By Terry Gibbons

Last weekend was something of a ‘nothing happening’ couple of days as the action was confined to the Railway Cup semi-finals (now renamed the M Donnelly Tournament) and the semi finals of the Senior Club Football Championships.

Antrim had nine hurlers playing in the Ulster versus Connacht semi-final, making one wonder just how many Antrim men would have been playing if the Loughgiel group had have been available.

A Galway dominated Connaught team won by 3-19 to 1-15 though Ulster manager Gregory O’Kane felt that his side would have fared better if midfielder Neil McManus had not been sent off at the end of the first half after receiving his second yellow card.

The lasting impression of all the games played in the M Donnelly Tournament was that this year should see the end of the competition.

The public simply are not interested in it. The best attendance was one of 1,000 to watch the Munster-Leinster hurling, there was 200 at the Connaught-Ulster hurling and the total paying attendance at the four games played was 3500.  President Christy Cooney has already expressed his disappointment despite the attempts at awakening interest by holding press launches last week and running a few television plugs.

The Provincial Councils had promised to run the tournament for two years but after the debacle last weekend that should be the end of it.

 

Crossmaglen

Crossmaglen Rangers at least stirred some interest by beating Kerry’s Dr Crokes by 3-8 to 2-8 and that after trailing by 1-5 to 0-1 and then having to play the second half with a man sent off.

It seems most likely that on St Patrick’s Day Crossmaglen will win their sixth club title and be one win off current record holders Nemo Rangers of Cork who have seven.

The most remarkable aspect of the win was the manner in which Crossmaglen restricted the famous Gooch Cooper to a single point during the game and it was achieved without conceding frees.

 

League opener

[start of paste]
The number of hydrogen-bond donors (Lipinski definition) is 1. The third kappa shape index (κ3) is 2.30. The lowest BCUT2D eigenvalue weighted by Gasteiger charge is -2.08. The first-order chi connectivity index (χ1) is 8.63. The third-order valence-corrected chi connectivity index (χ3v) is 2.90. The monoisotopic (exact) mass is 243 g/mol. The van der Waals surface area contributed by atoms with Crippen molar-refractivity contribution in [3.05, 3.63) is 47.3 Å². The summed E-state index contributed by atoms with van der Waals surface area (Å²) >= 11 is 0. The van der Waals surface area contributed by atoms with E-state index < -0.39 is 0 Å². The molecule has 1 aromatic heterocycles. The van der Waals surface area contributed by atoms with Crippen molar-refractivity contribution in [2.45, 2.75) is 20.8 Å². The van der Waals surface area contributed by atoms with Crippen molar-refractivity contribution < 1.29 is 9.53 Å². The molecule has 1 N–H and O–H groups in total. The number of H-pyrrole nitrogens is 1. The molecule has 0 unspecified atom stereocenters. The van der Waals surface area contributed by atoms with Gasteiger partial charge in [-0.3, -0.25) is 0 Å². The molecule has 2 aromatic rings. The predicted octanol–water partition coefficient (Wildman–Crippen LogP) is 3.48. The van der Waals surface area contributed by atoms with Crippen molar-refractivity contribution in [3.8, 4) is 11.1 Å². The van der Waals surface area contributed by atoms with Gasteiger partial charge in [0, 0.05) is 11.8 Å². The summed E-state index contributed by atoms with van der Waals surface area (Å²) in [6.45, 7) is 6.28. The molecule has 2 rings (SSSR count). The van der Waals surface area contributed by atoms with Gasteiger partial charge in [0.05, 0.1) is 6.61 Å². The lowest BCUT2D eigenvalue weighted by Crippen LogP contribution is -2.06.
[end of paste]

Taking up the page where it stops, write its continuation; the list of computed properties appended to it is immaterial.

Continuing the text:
This weekend sees the start of the National Hurling League and in Division 1B we will have Wexford as visitors to Casement Park (throw in 1.30pm on Sunday) and it would do wonders for our morale if we could begin with a win as we have done against this opposition twice in the recent past.

Although a full strength Antrim only lost to Wexford in last year’s League by a single point, if we had the likes of Liam Watson playing it may have been a different story but this time none of the Loughgiel players will be available.

A source in Wexford tells me that his county will be fielding an experimental lineup and for that matter so will Antrim.

Wexford have been slipping down the ratings in recent years and have been overtaken by Dublin as the second best hurling side in Leinster.

Jerry Wallace has been working his charges very hard in training and if he had a full panel to pick from would be confident of a winning start but the chances are that Antrim will be edged out by a narrow margin, just like last year.

Limerick, the county that should have been promoted to Division 1A after last year’s League are the raging hot favourites to claim one of the promotion spots but the fight for second will be hectic.

Offaly have just finished a good run in the Walsh Cup. If Antrim could get off to a good start on Sunday we could be holding out for a place in that dog fight.

 

Manager payments

The big issue to be decided this week will come on Friday when the officials from every county will attend Croke Park  give their decision on the thorny issue of payment to managers/trainers.

Few counties have to date expressed a view on the subject, making one suspect that they are already paying under the counter but are going to tell the Friday gathering that they are against paying.

One county has at least an honest stance – Cork say that up to now they do not pay but would welcome the opportunity of being allowed to do so and will be voting to have payment allowed.

But then, after Dublin, Cork are the richest county in Ireland.  Dublin are a mystery. They are saying nothing at the moment but are the public to believe that the architect of the current Dublin revival, Anthony Daly, is not recompensed for three or four trips from his home in Clare right across the land to Dublin other than to receive travelling expenses?

On the other hand maybe he is a dedicated hurling man like Jerry Wallace is in Antrim – Jerry has publicly stated this week that he does not want paid, indeed he would walk away if he offered anything more than travelling expenses for making the long journey from Cork to Antrim.

There are people who are happy to take on jobs and not seek a payment.

I think that officially Friday’s meeting will say no to payments.

That will be an answer but how can it be policed when every one knows that even junior clubs in counties such as our own are regularly paying team managers?

This Friday will not necessarily see a final solution and it will be of great interest to see what penalties will accrue to those counties that take a different stance.

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